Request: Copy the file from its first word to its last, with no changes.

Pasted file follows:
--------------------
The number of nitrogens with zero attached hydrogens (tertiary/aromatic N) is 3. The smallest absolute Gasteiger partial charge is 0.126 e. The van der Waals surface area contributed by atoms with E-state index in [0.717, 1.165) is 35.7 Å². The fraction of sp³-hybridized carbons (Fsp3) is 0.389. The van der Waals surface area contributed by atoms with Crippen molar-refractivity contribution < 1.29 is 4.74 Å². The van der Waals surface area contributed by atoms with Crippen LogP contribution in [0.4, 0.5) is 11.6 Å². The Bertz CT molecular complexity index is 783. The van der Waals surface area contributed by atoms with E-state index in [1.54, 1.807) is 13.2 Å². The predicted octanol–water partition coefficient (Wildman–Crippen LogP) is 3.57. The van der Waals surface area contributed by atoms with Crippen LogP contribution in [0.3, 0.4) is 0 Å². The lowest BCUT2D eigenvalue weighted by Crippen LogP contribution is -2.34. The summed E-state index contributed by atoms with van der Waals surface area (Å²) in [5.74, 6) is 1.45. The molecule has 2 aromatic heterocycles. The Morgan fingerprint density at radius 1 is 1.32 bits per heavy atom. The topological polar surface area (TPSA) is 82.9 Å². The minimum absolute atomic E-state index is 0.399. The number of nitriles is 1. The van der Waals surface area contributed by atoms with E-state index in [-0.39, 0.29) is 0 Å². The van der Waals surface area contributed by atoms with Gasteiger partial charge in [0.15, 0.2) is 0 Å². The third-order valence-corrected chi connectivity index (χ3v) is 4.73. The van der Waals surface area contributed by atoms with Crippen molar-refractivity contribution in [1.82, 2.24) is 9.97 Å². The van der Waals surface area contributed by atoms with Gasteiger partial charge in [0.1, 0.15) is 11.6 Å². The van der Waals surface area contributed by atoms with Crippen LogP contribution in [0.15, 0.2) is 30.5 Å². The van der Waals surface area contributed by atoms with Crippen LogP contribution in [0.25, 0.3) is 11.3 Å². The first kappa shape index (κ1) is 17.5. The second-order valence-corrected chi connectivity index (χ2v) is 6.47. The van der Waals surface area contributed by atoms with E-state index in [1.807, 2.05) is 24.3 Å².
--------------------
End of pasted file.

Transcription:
The number of nitrogens with zero attached hydrogens (tertiary/aromatic N) is 3. The smallest absolute Gasteiger partial charge is 0.126 e. The van der Waals surface area contributed by atoms with E-state index in [0.717, 1.165) is 35.7 Å². The fraction of sp³-hybridized carbons (Fsp3) is 0.389. The van der Waals surface area contributed by atoms with Crippen molar-refractivity contribution < 1.29 is 4.74 Å². The van der Waals surface area contributed by atoms with Crippen LogP contribution in [0.4, 0.5) is 11.6 Å². The Bertz CT molecular complexity index is 783. The van der Waals surface area contributed by atoms with E-state index in [1.54, 1.807) is 13.2 Å². The predicted octanol–water partition coefficient (Wildman–Crippen LogP) is 3.57. The van der Waals surface area contributed by atoms with Crippen LogP contribution in [0.3, 0.4) is 0 Å². The lowest BCUT2D eigenvalue weighted by Crippen LogP contribution is -2.34. The summed E-state index contributed by atoms with van der Waals surface area (Å²) in [5.74, 6) is 1.45. The molecule has 2 aromatic heterocycles. The Morgan fingerprint density at radius 1 is 1.32 bits per heavy atom. The topological polar surface area (TPSA) is 82.9 Å². The minimum absolute atomic E-state index is 0.399. The number of nitriles is 1. The van der Waals surface area contributed by atoms with E-state index in [-0.39, 0.29) is 0 Å². The van der Waals surface area contributed by atoms with Gasteiger partial charge in [0.15, 0.2) is 0 Å². The third-order valence-corrected chi connectivity index (χ3v) is 4.73. The van der Waals surface area contributed by atoms with Crippen molar-refractivity contribution in [1.82, 2.24) is 9.97 Å². The van der Waals surface area contributed by atoms with Gasteiger partial charge in [0.1, 0.15) is 11.6 Å². The van der Waals surface area contributed by atoms with Crippen LogP contribution in [0.15, 0.2) is 30.5 Å². The van der Waals surface area contributed by atoms with Crippen LogP contribution in [0.25, 0.3) is 11.3 Å². The first kappa shape index (κ1) is 17.5. The second-order valence-corrected chi connectivity index (χ2v) is 6.47. The van der Waals surface area contributed by atoms with E-state index in [1.807, 2.05) is 24.3 Å².